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Nonsense and Beauty
by Scott C. Sickles
Directed by Seth Gordon
Repertory Theatre of St. Louis, Studio
March 17, 2019

Jeffrey Hayenga, Robbie Simpson
Photo by Jerry Naunheim, Jr.
Repertory Theatre of St. Louis

The Rep’s closing production for its 2018-2019 Studio season is a world premiere, which had a reading last year at the Rep’s Ignite! New Play Festival. Nonsense and Beauty is a poignant story that’s inspired by real events and people, most notably the 20th Century English author E.M. Forster (A Room With a View, Howards End, etc.). With simple, effective staging and an especially strong cast, this is a compelling, promising new play.

In first hearing about this play and what it’s about, I did a little bit of research of my own because while I had known that Forster was gay, I didn’t know about his long relationship with English police officer Bob Buckingham, which is the basis of this play. Here, playwright Scott C. Sickles tells the story of their relationship and their relationships to other important figures in their lives. In fact, the effect of the play makes it more of the story of a small group than of the one couple in particular, although that relationship is at the center. The story is also the story of a different time in history, in which gay relationships not only carried a social stigma, but were actually illegal in the United Kingdom. So, when Forster (Jeffrey Hayenga) is first introduced to young Bob (Robbie Simpson) by his friend, J.R. “Joe” Ackerley (John Feltch), there’s an air of secrecy about how they conduct their relationship, and the social and legal pressures on Bob as a police officer are also made apparent. Still, the relationship grows with a sense of sweet simplicity despite the societal pressures, until Bob meets May (Lori Vega), a vivacious young nurse with whom he begins a flirtation that eventually leads to marriage. Needless to say, this complicates the situation with Forster, called Morgan by his friends and Edward by his imperious mother, Lily (Donna Weinsting). For Morgan, Bob is the great love for which his has waited, but for Bob, the situation becomes especially complicated since he seems to genuinely love both Morgan and May, and almost despite himself, Morgan begins to admire May as well. Although Lily’s presence is an obvious influence on Morgan, the real drama and focus in this play is on the relationship dynamics between Morgan, Bob, May, and Joe. The story plays out over several decades, with an air of poignancy and sadness about it, although there are elements of hope as well.

It’s a well-constructed play, for the most part, although the first act seems slow at times and some characters are more developed than others, it’s ultimately a fascinating play, exploring the complexities of love and friendship in an extremely restrictive time and place. The direction is simple and effective, and the casting is especially strong, particularly of Hayenga, who shines as the sensitive, loyal and initially lonely Forster, and Feltch as the devoted, occasionally snarky Joe. Vega is also excellent as May, and Simpson gives a fine performance as Bob as well, displaying strong chemistry with both Hayenga and Vega. Weinsting makes a memorable impression in the small but significant role of Forster’s mother Lily, as well, although for the play itself, her character seems the most extraneous. It’s a strong, especially cohesive ensemble, making the most of Sickles’ thoughtful, literate script.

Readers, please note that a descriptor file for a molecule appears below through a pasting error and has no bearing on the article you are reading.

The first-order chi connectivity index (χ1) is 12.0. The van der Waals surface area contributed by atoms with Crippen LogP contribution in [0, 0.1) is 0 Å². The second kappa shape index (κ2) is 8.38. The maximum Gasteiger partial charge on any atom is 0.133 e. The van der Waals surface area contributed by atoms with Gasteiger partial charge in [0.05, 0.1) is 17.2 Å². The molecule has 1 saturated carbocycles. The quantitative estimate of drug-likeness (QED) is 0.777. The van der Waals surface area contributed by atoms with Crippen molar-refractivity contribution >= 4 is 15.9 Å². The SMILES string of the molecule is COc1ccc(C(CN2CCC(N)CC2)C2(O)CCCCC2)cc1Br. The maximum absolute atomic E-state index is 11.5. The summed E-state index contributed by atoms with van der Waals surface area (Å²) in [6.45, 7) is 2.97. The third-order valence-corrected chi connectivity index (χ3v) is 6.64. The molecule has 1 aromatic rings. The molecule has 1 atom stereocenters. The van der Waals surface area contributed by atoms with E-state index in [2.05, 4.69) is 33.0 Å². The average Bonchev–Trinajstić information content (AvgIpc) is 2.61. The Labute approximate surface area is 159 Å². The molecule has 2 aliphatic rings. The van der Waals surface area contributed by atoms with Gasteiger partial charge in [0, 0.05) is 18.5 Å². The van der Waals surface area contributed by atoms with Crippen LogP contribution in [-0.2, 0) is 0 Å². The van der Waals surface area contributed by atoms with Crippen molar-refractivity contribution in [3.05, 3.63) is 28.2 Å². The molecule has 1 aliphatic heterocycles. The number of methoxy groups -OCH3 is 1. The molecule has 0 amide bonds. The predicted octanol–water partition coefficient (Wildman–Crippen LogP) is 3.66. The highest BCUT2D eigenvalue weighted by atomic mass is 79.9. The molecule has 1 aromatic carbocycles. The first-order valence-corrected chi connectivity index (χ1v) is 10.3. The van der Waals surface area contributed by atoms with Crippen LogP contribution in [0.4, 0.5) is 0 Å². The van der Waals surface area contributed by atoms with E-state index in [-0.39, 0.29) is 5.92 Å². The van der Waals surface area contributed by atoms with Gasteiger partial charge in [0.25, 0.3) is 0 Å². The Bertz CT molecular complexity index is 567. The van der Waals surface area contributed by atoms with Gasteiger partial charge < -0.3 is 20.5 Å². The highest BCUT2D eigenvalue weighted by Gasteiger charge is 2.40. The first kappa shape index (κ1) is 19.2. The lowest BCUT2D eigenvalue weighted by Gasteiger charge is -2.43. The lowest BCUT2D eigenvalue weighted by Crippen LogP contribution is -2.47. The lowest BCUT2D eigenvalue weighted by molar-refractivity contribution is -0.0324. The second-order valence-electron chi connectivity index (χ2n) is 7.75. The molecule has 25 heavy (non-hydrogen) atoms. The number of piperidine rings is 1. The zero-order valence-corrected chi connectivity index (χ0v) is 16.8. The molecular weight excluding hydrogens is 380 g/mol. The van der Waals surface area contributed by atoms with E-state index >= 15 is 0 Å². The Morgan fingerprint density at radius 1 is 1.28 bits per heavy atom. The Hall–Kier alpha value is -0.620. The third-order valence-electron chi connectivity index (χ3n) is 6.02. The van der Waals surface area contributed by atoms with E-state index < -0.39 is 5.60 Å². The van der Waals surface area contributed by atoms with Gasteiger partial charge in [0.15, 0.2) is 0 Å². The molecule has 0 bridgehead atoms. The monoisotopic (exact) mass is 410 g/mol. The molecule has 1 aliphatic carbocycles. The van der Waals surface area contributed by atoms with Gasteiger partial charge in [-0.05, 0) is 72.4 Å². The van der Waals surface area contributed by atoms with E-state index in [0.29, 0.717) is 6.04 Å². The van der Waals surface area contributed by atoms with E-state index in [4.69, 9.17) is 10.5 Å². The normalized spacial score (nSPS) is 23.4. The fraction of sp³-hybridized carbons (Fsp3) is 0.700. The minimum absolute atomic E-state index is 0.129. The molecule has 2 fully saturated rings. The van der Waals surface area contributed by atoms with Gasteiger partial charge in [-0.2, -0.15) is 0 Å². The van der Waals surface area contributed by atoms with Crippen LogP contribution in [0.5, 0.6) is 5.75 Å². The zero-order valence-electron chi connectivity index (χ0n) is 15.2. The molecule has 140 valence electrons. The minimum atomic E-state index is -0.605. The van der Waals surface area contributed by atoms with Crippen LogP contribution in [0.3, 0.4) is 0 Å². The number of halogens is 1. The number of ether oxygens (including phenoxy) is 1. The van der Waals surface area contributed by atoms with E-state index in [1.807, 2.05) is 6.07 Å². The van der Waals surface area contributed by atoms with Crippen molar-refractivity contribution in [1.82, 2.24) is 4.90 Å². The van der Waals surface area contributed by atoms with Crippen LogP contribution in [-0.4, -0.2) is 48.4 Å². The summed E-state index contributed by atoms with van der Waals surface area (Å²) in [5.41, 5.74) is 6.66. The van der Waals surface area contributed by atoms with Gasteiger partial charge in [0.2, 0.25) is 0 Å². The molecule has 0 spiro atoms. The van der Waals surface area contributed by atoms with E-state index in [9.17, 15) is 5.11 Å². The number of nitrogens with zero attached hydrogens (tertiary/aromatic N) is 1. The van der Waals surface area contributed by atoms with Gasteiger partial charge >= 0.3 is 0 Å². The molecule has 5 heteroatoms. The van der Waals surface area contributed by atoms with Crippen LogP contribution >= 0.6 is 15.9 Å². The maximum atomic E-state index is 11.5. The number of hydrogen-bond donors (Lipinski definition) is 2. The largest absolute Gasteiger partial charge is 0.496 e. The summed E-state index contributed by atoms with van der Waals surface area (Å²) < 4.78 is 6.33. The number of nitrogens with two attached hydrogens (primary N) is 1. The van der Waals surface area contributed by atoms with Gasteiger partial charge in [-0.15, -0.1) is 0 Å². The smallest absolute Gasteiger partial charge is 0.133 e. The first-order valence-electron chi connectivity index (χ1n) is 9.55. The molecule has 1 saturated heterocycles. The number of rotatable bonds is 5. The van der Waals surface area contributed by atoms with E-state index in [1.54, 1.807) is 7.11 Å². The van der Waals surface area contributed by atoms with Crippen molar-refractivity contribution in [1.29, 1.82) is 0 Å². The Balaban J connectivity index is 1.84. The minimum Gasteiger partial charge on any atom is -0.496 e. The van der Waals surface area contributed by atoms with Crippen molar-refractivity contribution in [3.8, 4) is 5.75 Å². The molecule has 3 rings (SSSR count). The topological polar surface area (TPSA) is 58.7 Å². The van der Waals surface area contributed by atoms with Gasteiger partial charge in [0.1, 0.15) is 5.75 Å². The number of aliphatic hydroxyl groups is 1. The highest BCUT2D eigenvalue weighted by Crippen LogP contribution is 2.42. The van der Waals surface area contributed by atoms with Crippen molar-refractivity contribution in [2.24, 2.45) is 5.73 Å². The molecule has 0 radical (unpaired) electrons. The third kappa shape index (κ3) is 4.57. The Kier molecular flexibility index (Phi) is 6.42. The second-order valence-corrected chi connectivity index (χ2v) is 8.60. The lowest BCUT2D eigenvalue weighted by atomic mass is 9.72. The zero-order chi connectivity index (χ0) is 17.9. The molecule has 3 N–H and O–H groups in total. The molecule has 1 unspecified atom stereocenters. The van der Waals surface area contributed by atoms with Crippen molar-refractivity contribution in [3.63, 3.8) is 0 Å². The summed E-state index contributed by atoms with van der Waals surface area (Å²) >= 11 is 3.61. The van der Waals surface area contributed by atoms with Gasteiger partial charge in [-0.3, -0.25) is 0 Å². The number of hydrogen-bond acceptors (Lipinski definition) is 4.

Technically, the show is simply staged in the round. The set, designed by Brian Sidney Bembridge, is sparse, consisting of a simple square performance area and some furniture as needed. Bembridge also designed the lighting, which is especially evocative and helps set the tone of the play well. There’s also excellent sound design by Rusty Wandall, and well-suited period costumes by Felia K. Davenport. Overall, the technical aspects support the mood and style of the piece and reflect its period setting well.

Nonsense and Beauty is a compelling new play, with a sense of time, place, and character that’s well-defined, although it could use a little bit more defining here and there. Ultimately, it’s an effective, evocative and highly personal focus on the life and relationships of an important literary figure who was a real person, not just a name to read about in English class. It’s an excellent production to close out the season at the Rep Studio, and it’s a highly promising new play.

Robbie Simpson, Jeffrey Hayenga, Lori Vega, John Feltch
Photo by Jerry Naunheim, Jr.
Repertory Theatre of St. Louis

The Repertory Theatre of St. Louis is presenting Nonsense and Beauty in its Studio Theatre until March 24, 2019

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